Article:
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Bacterial Diseases

  1. Common Bacterial Diseases of Skin
    The predominant primary pathogens are the group A Streptococci or Staphylococcus aureus. The clinical pictures vary because of the host factors and the local anatomic infections.
    1. Impetigo
      Two clinical types of impetigo occur.
      1. impetigo contagiosum which is due to either Streptococci or Staph. Aureus or both. It is a disease of young children in which blisters appear on the skin around the mouth. The vesicles and pustules easily rupture, forming a thick, honey-coloured, "stuck on" crust, the hallmark of impetigo. The skin lesions may be complicated with deep cellulitis or bacteraemia. 
      2. bullous impetigo, caused by Staph. Aureus. It is characterized by rapid progression of vesicles to flaccid large bullae. The bullae eventually rupture, and form thin, light brown crusts.
      Treatment of Impetigo
      Impetigo contagiosa
      Localized → Topical antibiotics like fusidic acid or mupirocin
      Extensive → Systemic antibiotics (erythromycin group to cover staphylococcus and Streptococcus). If response is poor, oxacillin-Clavulanic acid or cephalexin can be tried.
      Bullous Impetigo
      Localized → Topical fusidic acid or mupirocin
      Extensive → Systemic anti staphylococcal antibiotics (flucloxacillin, amoxicillin clavulanic acid, methicillin or erythromycin).
      1. Ecthyma
        1. Ecthyma initially presents as a vesicle or vesicopustule on the lower extremities of children or neglected elderly patients, the skin lesion gradually enlarges to form a thick crusted lesion with an underlying ulcer. Lesion always heals with scar.
        2. Post-streptococcal glomerulonephritis is a known sequel.
      2. Erysipelas
        1. A spreading infection most commonly due to Group A and B Streptococci presenting as a characteristic brawny, edematous, indurated and well demarcated margin.
        2. The patient may be acutely ill with high fever and toxaemia.
        3. Predisposing factors include alcohol abuse, diabetes mellitus, immunosuppression, venous or lymphatic obstruction.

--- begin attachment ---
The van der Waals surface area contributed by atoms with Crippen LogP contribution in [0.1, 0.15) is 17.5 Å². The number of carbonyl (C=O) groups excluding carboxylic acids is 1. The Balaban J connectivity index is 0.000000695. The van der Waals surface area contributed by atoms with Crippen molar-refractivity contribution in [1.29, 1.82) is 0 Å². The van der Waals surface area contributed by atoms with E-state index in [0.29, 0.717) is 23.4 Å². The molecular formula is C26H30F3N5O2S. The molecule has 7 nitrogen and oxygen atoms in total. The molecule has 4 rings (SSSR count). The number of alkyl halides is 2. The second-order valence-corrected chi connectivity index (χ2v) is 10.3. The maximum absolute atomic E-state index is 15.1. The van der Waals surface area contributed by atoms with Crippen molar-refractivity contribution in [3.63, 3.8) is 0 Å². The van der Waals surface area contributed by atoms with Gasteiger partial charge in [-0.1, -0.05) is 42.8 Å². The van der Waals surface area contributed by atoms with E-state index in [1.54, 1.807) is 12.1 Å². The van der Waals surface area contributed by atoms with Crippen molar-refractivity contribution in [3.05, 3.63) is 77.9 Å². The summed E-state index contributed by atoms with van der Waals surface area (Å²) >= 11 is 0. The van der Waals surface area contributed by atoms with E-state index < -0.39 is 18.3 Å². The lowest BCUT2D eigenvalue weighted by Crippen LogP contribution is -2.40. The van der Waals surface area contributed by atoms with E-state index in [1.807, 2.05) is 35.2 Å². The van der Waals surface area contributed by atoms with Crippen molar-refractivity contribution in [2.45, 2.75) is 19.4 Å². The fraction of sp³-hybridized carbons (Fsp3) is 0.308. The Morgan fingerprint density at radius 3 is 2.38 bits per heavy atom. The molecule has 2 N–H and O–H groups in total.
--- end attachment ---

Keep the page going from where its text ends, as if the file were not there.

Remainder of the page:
3. Acute Cellulitis
        This is an acute, spreading infection of subcutaneous tissue.
        There are two main bacteriological forms.
        1. Acute pyogenic cellulitis is usually due to group A Streptococci and Staph. aureus. It presents as a markedly red, hot, infiltrated edematous skin lesion and the borders are usually ill-defined. Lymphangitis and lymphadenitis involving local draining lymph glands are frequently found.
        2. Anaerobic cellulitis which is relatively rare and is usually due to a synergistic infection with both aerobic and anaerobic bacteria. The causal organisms include aerobes (coliforms, Pseudomonas aeruginosa, staph. aureus) and anaerobes (bacteriodes, anaerobic cocci).
      4. Necrotizing Fasciitis
        1. This infection usually occurs on the lower extremities, abdominal wall, perineum and operative wounds. The infective-ischaemic process spreads along the fascial plane causing extensive necrosis while the external appearance of the skin remains normal initially. So the damage is more extensive than the extent of the overlying skin.
        2. The involved area is swollen, red, warm and painful.
        3. Crepitus is often present. The patient is severely ill with fever and septic shock may occur.
      5. Progressive bacterial synergistic gangrene
        1. This infection is a gangrenous ulceration of the skin due to a mixed bacteria flora. It usually follows abdominal or thoracic infection or trauma.